The Institute of Classical Japanese Budo Culture

文武館 - 古典日本武道文化研究会

                              THE BUNBUKAN         文 武 館

BUN               literary or written word
BU                 military or martial
KAN              hall

BUNBUKAN – The hall of martial study

The kanji BU is made up of two characters, one showing halberds crossing, indicating fighting; and another character meaning to stop. Therefore the true meaning of Bu is to stop fighting, so the Bunbukan is a hall where one studies how to stop fighting.

The Bunbukan, the Institute of Classical Japanese Budo Culture, was founded by Chris Rowen Shihan in the early 90’s to preserve, promote and disseminate the aspects of Koryu Karatedo ( old style empty hand way ), such as etiquette, respectfulness and the spiritual side, as followed by Gogen Yamaguchi Hanshi ( Rowen Shihan’s teacher ) and his peers. It is these principles that the Bunbukan is trying to preserve and carry on and bring to a wider audience.

The first Bunbukan dojo was near London’s Liverpool Street. This dojo was formally known as the London Goju Ryu Karate Centre. At this dojo Rowen Shihan regularly invited instructors from other martial art traditions and styles to teach his students, as well as allowing other systems access to training facilities. This he did following on from the similar practice carried out by his own teacher in Japan.

Recognising a common bond between all martial arts and martial artists, Rowen Shihan changed the name of the dojo to Bunbukan to encourage not just Goju Ryu karate practitioners, but also any other martial artists wanting to study traditional Budo to come and be part of his organisation.
The Honbu dojo moved to Winchester in 2006.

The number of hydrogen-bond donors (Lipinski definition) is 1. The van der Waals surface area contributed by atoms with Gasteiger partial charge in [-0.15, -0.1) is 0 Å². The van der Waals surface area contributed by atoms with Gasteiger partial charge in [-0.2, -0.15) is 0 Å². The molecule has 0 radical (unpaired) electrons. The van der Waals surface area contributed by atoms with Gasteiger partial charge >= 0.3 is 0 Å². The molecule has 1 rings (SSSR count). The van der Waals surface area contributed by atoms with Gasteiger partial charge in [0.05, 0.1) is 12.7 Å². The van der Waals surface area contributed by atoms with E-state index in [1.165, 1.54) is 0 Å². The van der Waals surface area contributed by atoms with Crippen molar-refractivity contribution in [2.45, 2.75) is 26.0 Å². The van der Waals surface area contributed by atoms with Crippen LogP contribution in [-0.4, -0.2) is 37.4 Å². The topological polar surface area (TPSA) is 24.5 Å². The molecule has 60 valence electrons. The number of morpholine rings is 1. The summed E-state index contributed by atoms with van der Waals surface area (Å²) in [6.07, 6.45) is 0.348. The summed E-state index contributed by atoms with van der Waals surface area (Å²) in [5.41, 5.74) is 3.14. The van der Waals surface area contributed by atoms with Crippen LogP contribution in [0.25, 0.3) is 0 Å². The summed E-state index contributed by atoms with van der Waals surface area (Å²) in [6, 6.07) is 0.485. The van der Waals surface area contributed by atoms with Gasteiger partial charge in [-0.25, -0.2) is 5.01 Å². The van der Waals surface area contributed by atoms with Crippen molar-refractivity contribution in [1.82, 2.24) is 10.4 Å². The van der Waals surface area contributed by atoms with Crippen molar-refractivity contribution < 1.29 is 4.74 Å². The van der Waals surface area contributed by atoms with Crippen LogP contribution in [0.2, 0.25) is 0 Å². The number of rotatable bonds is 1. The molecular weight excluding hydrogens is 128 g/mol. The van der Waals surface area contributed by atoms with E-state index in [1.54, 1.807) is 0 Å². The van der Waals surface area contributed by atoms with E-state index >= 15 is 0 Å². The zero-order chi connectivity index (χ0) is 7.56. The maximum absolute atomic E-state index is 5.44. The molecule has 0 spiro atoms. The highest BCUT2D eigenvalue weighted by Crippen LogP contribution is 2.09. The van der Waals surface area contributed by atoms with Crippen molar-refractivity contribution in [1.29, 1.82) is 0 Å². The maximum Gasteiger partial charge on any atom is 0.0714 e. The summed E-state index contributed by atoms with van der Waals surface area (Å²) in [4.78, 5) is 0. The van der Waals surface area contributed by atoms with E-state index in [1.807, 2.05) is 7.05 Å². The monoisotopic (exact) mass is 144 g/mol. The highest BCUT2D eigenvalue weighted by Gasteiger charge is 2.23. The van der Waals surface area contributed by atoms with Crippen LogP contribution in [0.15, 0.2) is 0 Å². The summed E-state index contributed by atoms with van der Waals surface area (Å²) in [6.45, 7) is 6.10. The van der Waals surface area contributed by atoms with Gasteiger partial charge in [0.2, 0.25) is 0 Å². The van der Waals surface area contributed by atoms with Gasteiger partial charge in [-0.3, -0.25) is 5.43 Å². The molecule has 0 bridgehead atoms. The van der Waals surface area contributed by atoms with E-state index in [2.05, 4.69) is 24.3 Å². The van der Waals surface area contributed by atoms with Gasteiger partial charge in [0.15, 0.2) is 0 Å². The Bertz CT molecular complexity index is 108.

The MON (badge / crest) of the Bunbukan incorporates two things:

The black outer edge represents the ENSO, meaning circle. It is perhaps the most common subject of Japanese calligraphy. Some artists draw Enso “closed”, while others leave an opening in the circle, symbolising that the Enso is not separate, but is part of something greater. Enso symbolises enlightenment, strength, elegance, and the universe, and is an "expression of the moment". The Enso is one of the deepest symbols in Japanese Zen: a symbolic representation encompassing the universe in an endless, cyclical line it said to show the true nature of existence and enlightenment. It is a symbol that combines the visible and the hidden, the simple and the profound, the empty and the full. 

The inner symbol is TOMOE, meaning turning or circular, referring to the motion of the earth. The tomoe is related to the yin – yang symbol, and has a similar meaning, representing the play of forces in the cosmos. Visually, the tomoe is made up of interlocked flames. The symbol has three flames that reflect the threefold division of Shinto cosmology, and is said to represent the earth, the heavens, and humankind.